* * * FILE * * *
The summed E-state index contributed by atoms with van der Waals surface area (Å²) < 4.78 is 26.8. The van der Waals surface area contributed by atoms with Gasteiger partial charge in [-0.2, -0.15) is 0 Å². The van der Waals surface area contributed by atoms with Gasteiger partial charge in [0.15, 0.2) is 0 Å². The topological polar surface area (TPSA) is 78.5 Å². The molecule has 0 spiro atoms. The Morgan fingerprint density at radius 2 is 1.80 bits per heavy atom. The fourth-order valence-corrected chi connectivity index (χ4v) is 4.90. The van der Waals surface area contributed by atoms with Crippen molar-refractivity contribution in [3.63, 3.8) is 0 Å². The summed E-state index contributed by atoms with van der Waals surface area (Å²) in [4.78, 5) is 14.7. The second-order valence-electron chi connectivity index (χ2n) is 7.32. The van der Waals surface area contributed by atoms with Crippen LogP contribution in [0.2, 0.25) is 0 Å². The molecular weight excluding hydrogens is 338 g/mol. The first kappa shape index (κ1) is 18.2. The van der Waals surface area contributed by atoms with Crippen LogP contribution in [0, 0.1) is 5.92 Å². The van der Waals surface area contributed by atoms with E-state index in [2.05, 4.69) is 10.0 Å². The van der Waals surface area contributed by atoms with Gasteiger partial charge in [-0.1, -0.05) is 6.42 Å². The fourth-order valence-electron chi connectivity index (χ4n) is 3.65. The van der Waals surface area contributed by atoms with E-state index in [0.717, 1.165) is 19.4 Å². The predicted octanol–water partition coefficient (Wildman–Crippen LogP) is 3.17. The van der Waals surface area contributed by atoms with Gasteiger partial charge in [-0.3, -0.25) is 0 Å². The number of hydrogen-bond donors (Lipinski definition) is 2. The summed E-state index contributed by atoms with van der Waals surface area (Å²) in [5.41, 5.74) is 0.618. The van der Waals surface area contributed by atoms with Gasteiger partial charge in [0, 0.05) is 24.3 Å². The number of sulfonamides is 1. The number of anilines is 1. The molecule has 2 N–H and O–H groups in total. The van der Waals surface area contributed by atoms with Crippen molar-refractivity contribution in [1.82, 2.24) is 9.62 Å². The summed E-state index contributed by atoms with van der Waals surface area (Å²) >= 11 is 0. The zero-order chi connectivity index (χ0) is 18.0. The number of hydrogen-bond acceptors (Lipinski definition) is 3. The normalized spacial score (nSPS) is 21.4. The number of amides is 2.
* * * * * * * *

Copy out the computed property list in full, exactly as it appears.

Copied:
The summed E-state index contributed by atoms with van der Waals surface area (Å²) < 4.78 is 26.8. The van der Waals surface area contributed by atoms with Gasteiger partial charge in [-0.2, -0.15) is 0 Å². The van der Waals surface area contributed by atoms with Gasteiger partial charge in [0.15, 0.2) is 0 Å². The topological polar surface area (TPSA) is 78.5 Å². The molecule has 0 spiro atoms. The Morgan fingerprint density at radius 2 is 1.80 bits per heavy atom. The fourth-order valence-corrected chi connectivity index (χ4v) is 4.90. The van der Waals surface area contributed by atoms with Crippen molar-refractivity contribution in [3.63, 3.8) is 0 Å². The summed E-state index contributed by atoms with van der Waals surface area (Å²) in [4.78, 5) is 14.7. The second-order valence-electron chi connectivity index (χ2n) is 7.32. The van der Waals surface area contributed by atoms with Crippen LogP contribution in [0.2, 0.25) is 0 Å². The molecular weight excluding hydrogens is 338 g/mol. The first kappa shape index (κ1) is 18.2. The van der Waals surface area contributed by atoms with Crippen LogP contribution in [0, 0.1) is 5.92 Å². The van der Waals surface area contributed by atoms with E-state index in [2.05, 4.69) is 10.0 Å². The van der Waals surface area contributed by atoms with Gasteiger partial charge in [-0.1, -0.05) is 6.42 Å². The fourth-order valence-electron chi connectivity index (χ4n) is 3.65. The van der Waals surface area contributed by atoms with E-state index in [0.717, 1.165) is 19.4 Å². The predicted octanol–water partition coefficient (Wildman–Crippen LogP) is 3.17. The van der Waals surface area contributed by atoms with Gasteiger partial charge in [-0.3, -0.25) is 0 Å². The number of hydrogen-bond donors (Lipinski definition) is 2. The summed E-state index contributed by atoms with van der Waals surface area (Å²) in [5.41, 5.74) is 0.618. The van der Waals surface area contributed by atoms with Gasteiger partial charge in [0, 0.05) is 24.3 Å². The number of sulfonamides is 1. The number of anilines is 1. The molecule has 2 N–H and O–H groups in total. The van der Waals surface area contributed by atoms with Crippen molar-refractivity contribution in [1.82, 2.24) is 9.62 Å². The summed E-state index contributed by atoms with van der Waals surface area (Å²) >= 11 is 0. The zero-order chi connectivity index (χ0) is 18.0. The number of hydrogen-bond acceptors (Lipinski definition) is 3. The normalized spacial score (nSPS) is 21.4. The number of amides is 2.